Another product that also uses threat intelligence is Microsoft Defender for Cloud. Defender for Cloud's threat protection works by monitoring security information from your Azure resources, the network, and connected partner solutions. It analyzes this information, often correlating information from multiple sources, to identify threats. When Defender for Cloud identifies a threat, it triggers a security alert, which contains detailed information regarding the event, including suggestions for remediation. To help incident response teams investigate and remediate threats, Defender for Cloud provides threat intelligence reports containing information about detected threats. The report includes information such as:

  • Attacker's identity or associations (if this information is available)
  • Attackers' objectives
  • Current and historical attack campaigns (if this information is available)
  • Attackers' tactics, tools, and procedures
  • Associated indicators of compromise (IoC) such as URLs and file hashes
  • Victimology, which is the industry and geographic prevalence to assist you in determining if your Azure resources are at risk
  • Mitigation and remediation information Defender for Cloud has three types of threat reports, which can vary according to the attack. The reports available are:
    • Activity Group Report: provides deep dives into attackers, their objectives, and tactics.
    • Campaign Report: focuses on details of specific attack campaigns.
    • Threat Summary Report: covers all of the items in the previous two reports.

This type of information is useful during the incident response process, where there's an ongoing investigation to understand the source of the attack, the attacker's motivations, and what to do to mitigate this issue in the future.

Threat intelligence is also used in other Microsoft Security solutions, such as Azure AD Identity Protection, which has a featured called Risk Detection. Risk detections (both user and sign-in linked) contribute to the overall user risk score that is found in the Risky Users report. These risks are calculated offline using Microsoft's internal and external threat intelligence sources including security researchers, law enforcement professionals, security teams at Microsoft, and other trusted sources. The image below has an example of the risk detection capability in Azure AD Identity Protection:

Diagram showing an example of the risk detection capability in Azure A D Identity Protection.

Risk mitigations

Thinking of risks in this manner is sometimes referred to as the event-driven risk model. This term implies that a list of risks is a list of potential future events. Each risk describes some event that could occur in the future. The risk might include some information about the probability of occurrence. It should include a description of the impact that such an occurrence would have on the project plan. It may also include a description of ways to reduce the probability of occurrence and ways to mitigate the impact of occurrence.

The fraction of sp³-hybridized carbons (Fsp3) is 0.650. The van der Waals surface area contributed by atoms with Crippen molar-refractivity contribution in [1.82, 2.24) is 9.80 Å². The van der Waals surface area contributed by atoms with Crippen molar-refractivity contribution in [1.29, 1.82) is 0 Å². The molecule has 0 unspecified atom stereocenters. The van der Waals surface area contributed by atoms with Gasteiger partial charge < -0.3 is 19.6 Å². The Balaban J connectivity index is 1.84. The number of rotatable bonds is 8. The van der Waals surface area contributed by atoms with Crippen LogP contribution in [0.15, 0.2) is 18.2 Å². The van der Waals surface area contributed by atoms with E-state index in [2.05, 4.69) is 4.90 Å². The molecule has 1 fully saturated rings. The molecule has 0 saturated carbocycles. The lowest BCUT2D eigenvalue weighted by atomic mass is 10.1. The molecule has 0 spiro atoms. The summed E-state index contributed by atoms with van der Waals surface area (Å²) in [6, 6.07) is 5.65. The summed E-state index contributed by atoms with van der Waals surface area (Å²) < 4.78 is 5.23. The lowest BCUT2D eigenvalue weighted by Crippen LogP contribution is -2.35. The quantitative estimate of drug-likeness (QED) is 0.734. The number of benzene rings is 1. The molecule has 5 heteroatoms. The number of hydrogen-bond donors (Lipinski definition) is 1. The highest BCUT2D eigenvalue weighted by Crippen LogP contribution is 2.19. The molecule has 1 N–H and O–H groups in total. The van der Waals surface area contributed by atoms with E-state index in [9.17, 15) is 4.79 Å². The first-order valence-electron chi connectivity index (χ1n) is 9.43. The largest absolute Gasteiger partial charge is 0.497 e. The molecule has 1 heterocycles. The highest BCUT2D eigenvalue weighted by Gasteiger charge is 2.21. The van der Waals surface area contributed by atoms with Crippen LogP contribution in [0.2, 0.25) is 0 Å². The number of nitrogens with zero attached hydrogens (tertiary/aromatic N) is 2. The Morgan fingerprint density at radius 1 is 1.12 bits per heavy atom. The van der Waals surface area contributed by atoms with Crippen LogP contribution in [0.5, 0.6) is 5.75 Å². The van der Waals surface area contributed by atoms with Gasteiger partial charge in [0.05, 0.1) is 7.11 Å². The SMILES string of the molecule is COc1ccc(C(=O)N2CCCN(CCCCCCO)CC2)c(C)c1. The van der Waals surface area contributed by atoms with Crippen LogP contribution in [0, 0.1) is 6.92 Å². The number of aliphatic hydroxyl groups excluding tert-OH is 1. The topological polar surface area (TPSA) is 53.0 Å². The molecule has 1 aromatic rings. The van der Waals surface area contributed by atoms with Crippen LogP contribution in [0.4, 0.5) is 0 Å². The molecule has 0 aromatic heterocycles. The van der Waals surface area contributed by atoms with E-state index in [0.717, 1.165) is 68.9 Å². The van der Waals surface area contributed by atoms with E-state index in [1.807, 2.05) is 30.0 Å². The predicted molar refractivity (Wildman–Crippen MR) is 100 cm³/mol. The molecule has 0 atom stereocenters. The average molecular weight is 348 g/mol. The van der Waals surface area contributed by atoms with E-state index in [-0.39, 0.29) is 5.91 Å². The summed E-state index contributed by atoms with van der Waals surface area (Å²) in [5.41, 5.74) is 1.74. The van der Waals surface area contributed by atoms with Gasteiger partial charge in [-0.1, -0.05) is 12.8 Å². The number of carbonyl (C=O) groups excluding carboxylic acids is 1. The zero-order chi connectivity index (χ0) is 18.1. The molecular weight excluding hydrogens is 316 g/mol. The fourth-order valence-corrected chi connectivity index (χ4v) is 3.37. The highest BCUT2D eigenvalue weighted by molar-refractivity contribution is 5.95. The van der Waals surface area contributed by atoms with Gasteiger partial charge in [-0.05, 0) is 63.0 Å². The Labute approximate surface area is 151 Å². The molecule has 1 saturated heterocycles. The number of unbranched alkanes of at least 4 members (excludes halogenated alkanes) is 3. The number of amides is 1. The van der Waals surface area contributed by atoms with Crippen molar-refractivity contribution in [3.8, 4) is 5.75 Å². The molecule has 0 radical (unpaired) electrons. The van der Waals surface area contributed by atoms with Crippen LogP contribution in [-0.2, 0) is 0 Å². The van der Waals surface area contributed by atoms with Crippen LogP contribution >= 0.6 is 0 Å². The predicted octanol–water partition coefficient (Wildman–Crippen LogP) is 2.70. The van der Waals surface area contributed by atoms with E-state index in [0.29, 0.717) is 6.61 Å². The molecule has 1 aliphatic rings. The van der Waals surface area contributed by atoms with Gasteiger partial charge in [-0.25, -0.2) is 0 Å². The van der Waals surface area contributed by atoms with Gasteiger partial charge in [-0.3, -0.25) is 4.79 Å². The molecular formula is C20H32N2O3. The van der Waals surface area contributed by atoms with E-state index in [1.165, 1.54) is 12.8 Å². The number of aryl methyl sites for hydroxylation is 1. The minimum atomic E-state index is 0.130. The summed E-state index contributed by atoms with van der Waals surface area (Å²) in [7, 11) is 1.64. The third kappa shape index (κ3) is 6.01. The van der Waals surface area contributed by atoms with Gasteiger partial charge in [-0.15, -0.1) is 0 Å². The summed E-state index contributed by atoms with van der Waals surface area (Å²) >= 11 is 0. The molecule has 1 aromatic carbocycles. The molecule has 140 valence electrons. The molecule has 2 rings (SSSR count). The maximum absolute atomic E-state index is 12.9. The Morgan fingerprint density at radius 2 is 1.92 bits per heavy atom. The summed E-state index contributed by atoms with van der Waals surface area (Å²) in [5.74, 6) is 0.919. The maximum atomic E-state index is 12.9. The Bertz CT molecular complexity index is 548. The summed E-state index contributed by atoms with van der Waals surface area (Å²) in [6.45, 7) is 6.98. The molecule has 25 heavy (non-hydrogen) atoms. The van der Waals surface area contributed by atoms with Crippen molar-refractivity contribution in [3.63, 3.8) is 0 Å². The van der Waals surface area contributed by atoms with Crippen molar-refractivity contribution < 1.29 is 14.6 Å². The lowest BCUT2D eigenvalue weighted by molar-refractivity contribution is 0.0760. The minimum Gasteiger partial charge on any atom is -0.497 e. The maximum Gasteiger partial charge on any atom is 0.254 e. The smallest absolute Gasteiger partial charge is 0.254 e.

Risk management activities fall into four phases: identification, assessment, response, and monitoring and reporting. In the list below you have more details about each phase:

  • Identification: The risk management process starts with identifying all possible risks to all key control areas, internal and external threats, and vulnerabilities in the environment. The identification phase is also when decision logs, active security and compliance exceptions, and mitigation work from previous risk assessments are reviewed

  • Assessment: Each identified risk is assessed using three metrics: impact, likelihood, and control deficiency. Impact refers to the damage that would occur to the service or business. Likelihood defines the probability of the potential risk being realized and control deficiency measures the effectiveness of implemented mitigation controls.

  • Response: How you'll respond to the risk that was identified, which could be based on the following options:

    • Tolerate: Areas of low-risk exposure with a low level of control.
    • Operate: Areas of low-risk exposure where controls are deemed adequate.
    • Monitor: Areas of high-risk exposure where controls are deemed adequate and should be monitored for effectiveness.
    • Improve: Areas of high-risk exposure with a low level of control that are top priorities in addressing.
  • Monitoring and reporting: Risks identified as part of the risk assessment are monitored and reported to relevant stakeholders. Monitoring strategies include security monitoring, periodic risk reviews, penetration testing, and vulnerability scanning.